How should designers make the final graphics of a website or mobile application?

Written by: Reinder de Vries, March 28 2015, in Design, Programming, Q&A

In general, any design that’s ultimately used in a digital product should be delivered in PSD-f0rmat (Photoshop) with pixel-based (not vector) layers. Each interface, UI element or section should have it’s own hierarchical layer. That way, a developer can navigate the PSD with more ease.

I’ve been involved in a great number of website and app projects, ranging from corporate mostly-text websites to innovative apps. Below, I’ve outlined some “rules” to follow.

In any case: ask the developer ánd designers in your project. Each developer has their own way of working, and intricate understanding of the tools he’s working with. There’s no point in listening to me, when your developer works with a SDK I have no knowledge about. Also, people always have their own habits and expectations. Working in a multi-disciplinary team is just as much about using the right guidelines, as it is managing expectations.

Guidelines: Website Development

  • The process of turning a design into a functioning website is often called “basing” or “slicing”. In such a process, a developer measures elements in a website design and turns that into CSS rules and HTML elements.
  • It’s impossible to measure a vector or Illustrator file. Because it’s vector and not pixel-based, the dimensions are essentially fluid. A website is always pixel-based, thus creating an incompatibility.
  • Don’t flatten layers, and don’t flatten blending effects either. A web developer often needs to export individual layers and elements to a separate image file, for a certain background for instance. When such a layer is flattened and contains transparency, it’s really hard to “unstick” it from the rest of the file. (It’s harder than separating two LEGOs!)
  • As for the dimensions of the file: anything goes. You can work with 800×600, 1024×768 or 1600×1200. Keep in mind that most websites need to be responsive. In other words: elements on the page are fluid. Make sure your developer knows how each element behaves when the screen dimensions change. For instance: you have a 3×3 grid of shopping items (in a store website). What happens when there’s no room to show 3 items in a row? Do they return to a 2-row wide grid, and center on the screen?
  • Consider working with Khoi Vihn’s grid system: Ordering Disorder: Grid Principles for Web Design (Voices That Matter): Khoi Vinh
  • Make sure your colors are web-safe. (And I probably don’t have to tell a designer to calibrate his or her monitor and/or Photoshop!)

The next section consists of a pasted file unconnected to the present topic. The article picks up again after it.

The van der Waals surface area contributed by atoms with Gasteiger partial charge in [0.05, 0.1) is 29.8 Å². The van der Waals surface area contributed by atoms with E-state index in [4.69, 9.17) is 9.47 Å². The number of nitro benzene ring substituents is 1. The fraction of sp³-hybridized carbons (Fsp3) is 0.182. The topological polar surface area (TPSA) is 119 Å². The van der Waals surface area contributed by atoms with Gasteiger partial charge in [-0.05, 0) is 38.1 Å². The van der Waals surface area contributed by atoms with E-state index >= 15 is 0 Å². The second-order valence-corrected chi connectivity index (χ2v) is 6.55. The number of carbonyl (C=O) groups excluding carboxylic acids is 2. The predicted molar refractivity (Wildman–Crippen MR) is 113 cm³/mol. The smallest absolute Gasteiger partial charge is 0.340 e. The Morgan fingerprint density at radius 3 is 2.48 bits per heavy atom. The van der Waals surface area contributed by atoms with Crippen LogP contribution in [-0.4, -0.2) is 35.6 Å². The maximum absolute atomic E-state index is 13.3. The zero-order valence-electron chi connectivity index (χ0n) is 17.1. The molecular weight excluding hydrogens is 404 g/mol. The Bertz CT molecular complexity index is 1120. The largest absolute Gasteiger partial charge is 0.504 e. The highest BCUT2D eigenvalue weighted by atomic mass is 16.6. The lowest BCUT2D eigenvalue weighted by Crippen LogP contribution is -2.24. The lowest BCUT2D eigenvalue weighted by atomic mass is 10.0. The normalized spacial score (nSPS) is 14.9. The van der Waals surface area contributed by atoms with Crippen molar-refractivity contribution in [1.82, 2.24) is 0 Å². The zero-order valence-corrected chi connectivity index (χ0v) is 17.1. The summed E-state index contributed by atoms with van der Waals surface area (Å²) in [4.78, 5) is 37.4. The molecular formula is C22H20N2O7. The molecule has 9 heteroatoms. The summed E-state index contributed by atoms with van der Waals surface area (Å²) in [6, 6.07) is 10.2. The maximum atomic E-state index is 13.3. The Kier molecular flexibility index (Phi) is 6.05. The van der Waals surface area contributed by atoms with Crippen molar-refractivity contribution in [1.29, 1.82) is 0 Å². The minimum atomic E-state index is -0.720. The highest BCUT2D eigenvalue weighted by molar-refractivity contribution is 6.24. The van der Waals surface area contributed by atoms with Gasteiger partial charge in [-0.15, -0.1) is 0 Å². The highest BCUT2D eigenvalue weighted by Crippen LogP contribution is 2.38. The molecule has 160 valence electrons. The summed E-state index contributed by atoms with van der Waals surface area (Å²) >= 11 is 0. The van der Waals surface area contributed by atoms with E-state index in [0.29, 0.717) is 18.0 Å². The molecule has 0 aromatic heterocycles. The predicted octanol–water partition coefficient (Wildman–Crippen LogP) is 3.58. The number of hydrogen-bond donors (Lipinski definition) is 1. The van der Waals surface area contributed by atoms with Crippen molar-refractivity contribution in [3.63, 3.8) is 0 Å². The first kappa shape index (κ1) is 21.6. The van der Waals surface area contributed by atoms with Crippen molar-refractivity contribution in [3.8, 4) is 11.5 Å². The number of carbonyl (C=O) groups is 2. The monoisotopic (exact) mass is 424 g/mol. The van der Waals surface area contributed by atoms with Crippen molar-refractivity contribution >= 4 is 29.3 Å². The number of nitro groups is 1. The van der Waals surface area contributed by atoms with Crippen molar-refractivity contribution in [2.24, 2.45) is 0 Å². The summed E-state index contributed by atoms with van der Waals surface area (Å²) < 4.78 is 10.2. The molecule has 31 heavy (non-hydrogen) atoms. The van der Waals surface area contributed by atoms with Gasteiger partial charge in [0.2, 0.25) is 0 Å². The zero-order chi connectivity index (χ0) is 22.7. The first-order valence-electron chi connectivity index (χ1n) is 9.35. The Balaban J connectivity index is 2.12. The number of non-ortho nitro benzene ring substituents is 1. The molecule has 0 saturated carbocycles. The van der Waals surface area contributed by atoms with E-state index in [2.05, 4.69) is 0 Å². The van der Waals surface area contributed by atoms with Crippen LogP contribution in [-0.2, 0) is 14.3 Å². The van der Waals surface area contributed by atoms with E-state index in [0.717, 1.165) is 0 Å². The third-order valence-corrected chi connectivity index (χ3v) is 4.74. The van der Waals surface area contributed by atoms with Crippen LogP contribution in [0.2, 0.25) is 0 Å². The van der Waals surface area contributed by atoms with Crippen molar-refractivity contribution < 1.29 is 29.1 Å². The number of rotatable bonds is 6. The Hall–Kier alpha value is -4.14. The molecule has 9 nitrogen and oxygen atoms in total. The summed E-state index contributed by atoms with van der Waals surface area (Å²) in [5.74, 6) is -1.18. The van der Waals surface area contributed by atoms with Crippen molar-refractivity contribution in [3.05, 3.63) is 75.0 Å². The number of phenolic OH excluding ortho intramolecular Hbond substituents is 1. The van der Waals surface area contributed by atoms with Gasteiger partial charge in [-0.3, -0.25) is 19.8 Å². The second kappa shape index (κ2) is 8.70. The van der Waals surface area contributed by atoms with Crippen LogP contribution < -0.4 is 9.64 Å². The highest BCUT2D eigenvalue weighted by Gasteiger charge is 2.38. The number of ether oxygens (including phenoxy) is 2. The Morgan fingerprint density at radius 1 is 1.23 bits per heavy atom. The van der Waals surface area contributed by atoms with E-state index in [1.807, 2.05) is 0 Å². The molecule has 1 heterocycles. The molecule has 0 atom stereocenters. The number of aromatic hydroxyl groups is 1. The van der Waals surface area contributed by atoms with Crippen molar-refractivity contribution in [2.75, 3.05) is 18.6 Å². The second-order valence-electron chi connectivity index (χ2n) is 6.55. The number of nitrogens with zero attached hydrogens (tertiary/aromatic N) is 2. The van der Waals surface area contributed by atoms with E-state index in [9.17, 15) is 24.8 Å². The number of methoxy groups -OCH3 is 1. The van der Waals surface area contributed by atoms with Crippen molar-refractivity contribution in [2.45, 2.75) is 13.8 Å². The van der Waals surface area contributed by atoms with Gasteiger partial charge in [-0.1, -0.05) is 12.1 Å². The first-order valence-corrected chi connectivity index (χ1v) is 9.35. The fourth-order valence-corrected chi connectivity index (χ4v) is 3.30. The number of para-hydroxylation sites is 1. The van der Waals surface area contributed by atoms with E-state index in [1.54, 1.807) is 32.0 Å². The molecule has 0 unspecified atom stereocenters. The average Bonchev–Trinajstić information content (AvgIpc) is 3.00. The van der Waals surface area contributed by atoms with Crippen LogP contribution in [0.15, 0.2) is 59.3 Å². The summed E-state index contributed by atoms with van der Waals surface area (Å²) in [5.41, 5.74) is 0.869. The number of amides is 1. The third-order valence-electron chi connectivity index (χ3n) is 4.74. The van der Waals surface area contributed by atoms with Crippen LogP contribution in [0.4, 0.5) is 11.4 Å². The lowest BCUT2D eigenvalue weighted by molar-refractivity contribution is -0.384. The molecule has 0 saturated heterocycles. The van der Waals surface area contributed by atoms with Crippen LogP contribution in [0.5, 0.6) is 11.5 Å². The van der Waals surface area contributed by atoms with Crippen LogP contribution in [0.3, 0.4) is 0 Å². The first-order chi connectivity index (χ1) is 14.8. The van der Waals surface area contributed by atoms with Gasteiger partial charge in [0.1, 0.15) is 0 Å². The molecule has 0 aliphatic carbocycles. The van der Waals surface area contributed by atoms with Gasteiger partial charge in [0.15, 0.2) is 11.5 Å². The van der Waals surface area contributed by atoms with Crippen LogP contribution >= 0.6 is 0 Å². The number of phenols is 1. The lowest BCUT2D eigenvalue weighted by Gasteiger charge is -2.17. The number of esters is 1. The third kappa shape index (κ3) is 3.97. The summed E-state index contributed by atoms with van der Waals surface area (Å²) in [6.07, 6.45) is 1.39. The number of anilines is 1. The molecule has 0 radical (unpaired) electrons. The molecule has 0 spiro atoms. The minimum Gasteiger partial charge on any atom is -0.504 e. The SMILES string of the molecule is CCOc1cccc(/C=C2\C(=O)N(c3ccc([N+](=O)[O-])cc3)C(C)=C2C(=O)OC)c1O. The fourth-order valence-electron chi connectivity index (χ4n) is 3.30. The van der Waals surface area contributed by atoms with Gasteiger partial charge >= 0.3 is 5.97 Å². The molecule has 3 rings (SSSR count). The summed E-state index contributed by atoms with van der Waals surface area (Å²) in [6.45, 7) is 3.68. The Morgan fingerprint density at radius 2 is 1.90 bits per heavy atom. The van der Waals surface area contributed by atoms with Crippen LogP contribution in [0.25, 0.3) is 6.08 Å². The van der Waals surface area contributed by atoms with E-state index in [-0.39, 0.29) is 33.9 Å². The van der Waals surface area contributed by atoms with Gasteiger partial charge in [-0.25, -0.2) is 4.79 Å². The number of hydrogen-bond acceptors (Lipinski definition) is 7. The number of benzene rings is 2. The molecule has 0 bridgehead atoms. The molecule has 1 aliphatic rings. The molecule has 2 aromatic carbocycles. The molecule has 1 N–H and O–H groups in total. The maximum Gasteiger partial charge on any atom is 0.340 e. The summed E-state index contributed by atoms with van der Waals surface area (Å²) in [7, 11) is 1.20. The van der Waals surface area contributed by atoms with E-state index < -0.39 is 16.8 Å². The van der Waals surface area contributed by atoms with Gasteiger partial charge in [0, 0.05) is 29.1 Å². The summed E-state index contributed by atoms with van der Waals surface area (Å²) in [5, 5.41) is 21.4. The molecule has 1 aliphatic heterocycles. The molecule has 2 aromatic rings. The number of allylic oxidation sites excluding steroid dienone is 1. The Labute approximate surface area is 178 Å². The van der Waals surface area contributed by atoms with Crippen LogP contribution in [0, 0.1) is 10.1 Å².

Guidelines: Mobile Apps

  • For iOS: look up how to work with 1x, 2x and 3x image assets. Technically, the bigger the iPhone the bigger the image you need to work with. Each iPhone version’s pixel-density is different, and in order to make sharp images you need to use a higher resolution on higher resolution iPhones. Thankfully, Apple made a logical system for this.
  • For Android: unfortunately, there’s a plethora of different screen resolutions and pixel-densities for devices on the market. Do a little research on what devices your customer use. For instance, there’s no point in supporting a 640×480 device if your customers are all on high-end devices, and vice versa. Android has a logical density-independent-pixel system, which means that regardless of pixel-density a certain surface will always have roughly the same physical dimensions on any screen.
  • Start with a screen that’s big enough, i.e. 1920×1080 for iPhone 6 Plus. A developer can downsample the screen resolution from there, and then extract individual image assets.
  • If possible, use standard UI dimensions. Tab bars, navigation bars etc. all have a fixed dimension for both Android and iOS. Changing the height of the navigationbar programmatically is in fact easy, but it’s sure to cause layout problems later on in the development process.
  • Just as with a website, make sure your designs are responsive and communicate the rules for resizing with the developer.


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Written By: Reinder de Vries

Reinder de Vries is an indie app maker who teaches aspiring app developers and marketers how to build their own apps at He has developed 50+ apps and his code is used by millions of users all over the globe. When he’s not coding, he enjoys strong espresso and traveling.

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